The recording and auditing capabilities of these advanced weld purge monitors are considered vital to the tube and pipe sector where traceability is now becoming a critical issue. Quality management printout is available. Integrated automatic alarm provides signalling and switching in the event of oxygen levels in the purge gas rising above an operator-set level.

01W PurgEye300 WeldPurgeMonitor

Fig 3 Monitor controller with recording and auditing capability for reading accurately down to 10ppm. 

Further development has witnessed the introduction of integral gas sampling pumps for applications where there is may be insufficient flow of exhaust purge gas. These also featured advanced electrical shielding to avoid HF/RF interference. 

08W PurgEye Site Weld Purge Monitor

Fig 4 Rugged monitor for on-site use, with internal electro-mechanical pump to draw purge gas samples as and when necessary together with ‘traffic light’ external alarm accessory.

25W PurgEye600 WeldPurgeMonitor
Fig 5 Computerised monitor with colour touch screen in use with a welding chamber at a leading aerospace manufacturing facility.

Situations can arise when welding joints where physical access for monitoring is impractical such as in long tube and pipe fabrications or where a temperature cycle may be outside the range of monitoring instruments. This has led to the development of a remote sensing head that can be fitted onto the purging system and will measure oxygen level in the purge gas and transmit the information electronically to the monitor up to 1 km away.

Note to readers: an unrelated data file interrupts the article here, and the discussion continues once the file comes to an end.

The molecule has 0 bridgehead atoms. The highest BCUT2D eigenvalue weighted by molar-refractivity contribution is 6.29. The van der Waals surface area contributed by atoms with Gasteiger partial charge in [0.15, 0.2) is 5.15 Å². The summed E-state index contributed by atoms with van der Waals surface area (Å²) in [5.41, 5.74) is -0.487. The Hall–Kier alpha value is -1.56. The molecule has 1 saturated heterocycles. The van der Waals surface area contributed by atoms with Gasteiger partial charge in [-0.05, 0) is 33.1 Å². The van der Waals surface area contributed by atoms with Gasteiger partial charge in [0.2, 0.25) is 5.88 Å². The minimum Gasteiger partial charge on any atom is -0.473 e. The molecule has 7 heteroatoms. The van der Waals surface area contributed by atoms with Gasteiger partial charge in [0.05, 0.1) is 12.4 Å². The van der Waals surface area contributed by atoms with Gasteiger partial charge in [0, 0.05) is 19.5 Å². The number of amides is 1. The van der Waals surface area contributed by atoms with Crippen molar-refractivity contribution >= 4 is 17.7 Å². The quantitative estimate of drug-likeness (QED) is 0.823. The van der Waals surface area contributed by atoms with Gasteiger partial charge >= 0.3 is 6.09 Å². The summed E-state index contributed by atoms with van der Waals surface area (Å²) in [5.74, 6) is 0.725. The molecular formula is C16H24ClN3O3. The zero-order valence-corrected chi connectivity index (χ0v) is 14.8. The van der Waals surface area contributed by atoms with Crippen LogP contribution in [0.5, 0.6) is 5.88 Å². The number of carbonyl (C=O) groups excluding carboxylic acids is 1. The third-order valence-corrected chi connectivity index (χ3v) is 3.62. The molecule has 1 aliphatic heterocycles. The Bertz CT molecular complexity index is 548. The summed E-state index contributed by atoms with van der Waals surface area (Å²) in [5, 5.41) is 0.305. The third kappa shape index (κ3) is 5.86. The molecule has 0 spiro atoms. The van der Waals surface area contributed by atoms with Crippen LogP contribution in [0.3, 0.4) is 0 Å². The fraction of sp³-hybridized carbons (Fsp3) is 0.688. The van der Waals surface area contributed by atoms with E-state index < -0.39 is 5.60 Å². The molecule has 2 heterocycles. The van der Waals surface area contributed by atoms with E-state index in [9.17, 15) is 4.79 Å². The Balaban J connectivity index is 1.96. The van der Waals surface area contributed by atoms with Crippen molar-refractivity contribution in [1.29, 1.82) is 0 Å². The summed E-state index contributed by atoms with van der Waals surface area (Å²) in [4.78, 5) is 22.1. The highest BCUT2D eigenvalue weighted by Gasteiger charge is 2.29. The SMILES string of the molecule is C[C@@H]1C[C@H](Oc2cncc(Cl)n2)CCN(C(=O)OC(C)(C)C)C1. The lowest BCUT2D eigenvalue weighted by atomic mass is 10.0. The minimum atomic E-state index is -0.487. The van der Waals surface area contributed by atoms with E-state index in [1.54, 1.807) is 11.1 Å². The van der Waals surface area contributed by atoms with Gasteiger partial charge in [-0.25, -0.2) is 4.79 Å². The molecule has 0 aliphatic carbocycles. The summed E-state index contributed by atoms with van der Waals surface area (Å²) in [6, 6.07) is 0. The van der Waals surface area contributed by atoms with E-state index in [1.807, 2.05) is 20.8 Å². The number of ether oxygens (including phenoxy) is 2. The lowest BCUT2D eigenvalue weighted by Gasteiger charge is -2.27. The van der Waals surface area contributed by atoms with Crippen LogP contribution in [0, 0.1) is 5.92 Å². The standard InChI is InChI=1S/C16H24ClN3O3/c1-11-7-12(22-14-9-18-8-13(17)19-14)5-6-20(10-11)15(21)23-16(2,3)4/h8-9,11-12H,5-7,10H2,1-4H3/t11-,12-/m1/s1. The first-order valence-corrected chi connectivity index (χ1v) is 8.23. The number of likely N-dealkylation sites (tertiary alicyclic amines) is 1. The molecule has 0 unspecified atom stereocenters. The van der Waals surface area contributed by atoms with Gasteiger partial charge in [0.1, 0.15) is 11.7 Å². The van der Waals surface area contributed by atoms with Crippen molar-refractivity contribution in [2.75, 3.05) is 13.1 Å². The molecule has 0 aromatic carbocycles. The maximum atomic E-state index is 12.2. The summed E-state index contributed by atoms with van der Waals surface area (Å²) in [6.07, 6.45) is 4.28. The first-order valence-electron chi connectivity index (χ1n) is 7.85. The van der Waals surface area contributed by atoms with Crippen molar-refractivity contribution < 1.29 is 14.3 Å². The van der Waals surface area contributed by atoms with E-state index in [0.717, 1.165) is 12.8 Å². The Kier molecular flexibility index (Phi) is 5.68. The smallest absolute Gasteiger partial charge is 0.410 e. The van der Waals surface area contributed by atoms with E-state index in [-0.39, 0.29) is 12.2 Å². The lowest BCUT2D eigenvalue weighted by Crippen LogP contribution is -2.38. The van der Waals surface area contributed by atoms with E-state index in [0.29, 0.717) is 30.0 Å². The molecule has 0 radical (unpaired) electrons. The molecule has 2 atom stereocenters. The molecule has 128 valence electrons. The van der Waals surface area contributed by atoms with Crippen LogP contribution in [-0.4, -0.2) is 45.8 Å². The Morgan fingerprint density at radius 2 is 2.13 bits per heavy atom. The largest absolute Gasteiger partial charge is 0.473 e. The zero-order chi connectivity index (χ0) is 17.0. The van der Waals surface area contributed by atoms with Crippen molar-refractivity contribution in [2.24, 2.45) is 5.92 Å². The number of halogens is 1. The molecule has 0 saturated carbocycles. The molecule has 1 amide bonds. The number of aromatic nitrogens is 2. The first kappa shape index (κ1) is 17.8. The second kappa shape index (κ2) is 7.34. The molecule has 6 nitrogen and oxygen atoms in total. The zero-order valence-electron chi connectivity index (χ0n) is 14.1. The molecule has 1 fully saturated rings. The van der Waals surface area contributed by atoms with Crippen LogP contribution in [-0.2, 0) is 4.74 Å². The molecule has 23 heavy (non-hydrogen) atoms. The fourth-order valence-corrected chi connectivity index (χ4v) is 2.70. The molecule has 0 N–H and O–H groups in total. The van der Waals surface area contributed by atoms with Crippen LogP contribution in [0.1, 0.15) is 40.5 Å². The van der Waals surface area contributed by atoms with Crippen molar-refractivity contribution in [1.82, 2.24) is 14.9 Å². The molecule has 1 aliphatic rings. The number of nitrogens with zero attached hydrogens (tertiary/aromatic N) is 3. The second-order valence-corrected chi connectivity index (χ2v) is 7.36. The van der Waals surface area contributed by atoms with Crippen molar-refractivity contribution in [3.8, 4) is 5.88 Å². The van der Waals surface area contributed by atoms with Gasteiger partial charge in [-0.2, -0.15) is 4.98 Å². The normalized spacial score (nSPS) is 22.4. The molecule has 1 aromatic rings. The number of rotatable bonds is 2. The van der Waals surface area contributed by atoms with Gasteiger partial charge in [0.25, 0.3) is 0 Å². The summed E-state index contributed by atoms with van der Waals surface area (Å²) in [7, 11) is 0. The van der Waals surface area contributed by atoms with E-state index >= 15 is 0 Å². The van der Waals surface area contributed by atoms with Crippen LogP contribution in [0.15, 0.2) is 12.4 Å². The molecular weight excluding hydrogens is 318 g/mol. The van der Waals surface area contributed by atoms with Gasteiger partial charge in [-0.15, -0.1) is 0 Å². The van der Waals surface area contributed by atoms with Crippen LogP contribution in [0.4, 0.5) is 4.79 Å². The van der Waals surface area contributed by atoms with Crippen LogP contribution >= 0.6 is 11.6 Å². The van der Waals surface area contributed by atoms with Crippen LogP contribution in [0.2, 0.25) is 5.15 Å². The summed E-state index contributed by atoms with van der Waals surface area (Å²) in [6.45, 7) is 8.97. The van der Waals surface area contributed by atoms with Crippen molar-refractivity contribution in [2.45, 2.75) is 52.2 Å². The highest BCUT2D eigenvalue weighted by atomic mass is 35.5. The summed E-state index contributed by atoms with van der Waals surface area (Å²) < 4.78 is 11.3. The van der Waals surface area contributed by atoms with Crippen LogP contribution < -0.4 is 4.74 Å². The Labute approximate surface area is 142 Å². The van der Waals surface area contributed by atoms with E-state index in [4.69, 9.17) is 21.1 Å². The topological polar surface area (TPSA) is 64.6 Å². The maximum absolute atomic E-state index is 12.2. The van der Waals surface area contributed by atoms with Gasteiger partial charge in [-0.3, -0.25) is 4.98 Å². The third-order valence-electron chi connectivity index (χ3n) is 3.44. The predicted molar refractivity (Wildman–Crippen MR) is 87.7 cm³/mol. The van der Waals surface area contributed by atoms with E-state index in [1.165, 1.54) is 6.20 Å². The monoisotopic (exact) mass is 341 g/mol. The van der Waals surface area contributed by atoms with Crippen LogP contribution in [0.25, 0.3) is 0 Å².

25W PurgEye1000Remote WeldPurgeMonitor

Fig 6 Remote sensing head inside pipe connected to weld purge system. Monitor can be up to 1,000 meters away.
 

Many of the advanced purge monitors now incorporate a networking facility to integrate with a range of accessories to control welding processes from the monitor controller. For example, automatic machines such as orbital welders can be switched on and off automatically by the monitor to meet operator pre-set oxygen levels.

References

  1. Oxygen content may be measured as a percentage or as parts per million (ppm). The relationship is linear and as an illustration, 0.01% = 100 ppm.
  2. Inert Gas Shielding and Purging for Titanium Welding, McMaster J A. Canadian Welding Association Journal 2008.
  3. Zirconia–based sensors are robust solid-state devices unaffected by position and with no real limitation on shelf life or storage temperature. They are thus well suited for site applications.
  4. White papers. No 57 Weld Purge Monitor Technology, No 63 Remote Weld Purge Monitoring. Huntingdon Fusion Techniques Ltd, Burry Port UK.

 

By Dr. Michael J. Fletcher M.Sc. Metallurgy

Loughborough University
Delta Consultants 



This White Paper is Successfully Published in Worldwide Magazine Stainless Steel World:

 

Part 3 Stainless Steel World Dec17 1 WEP269 Stainless Steel World Part4 Feb18 2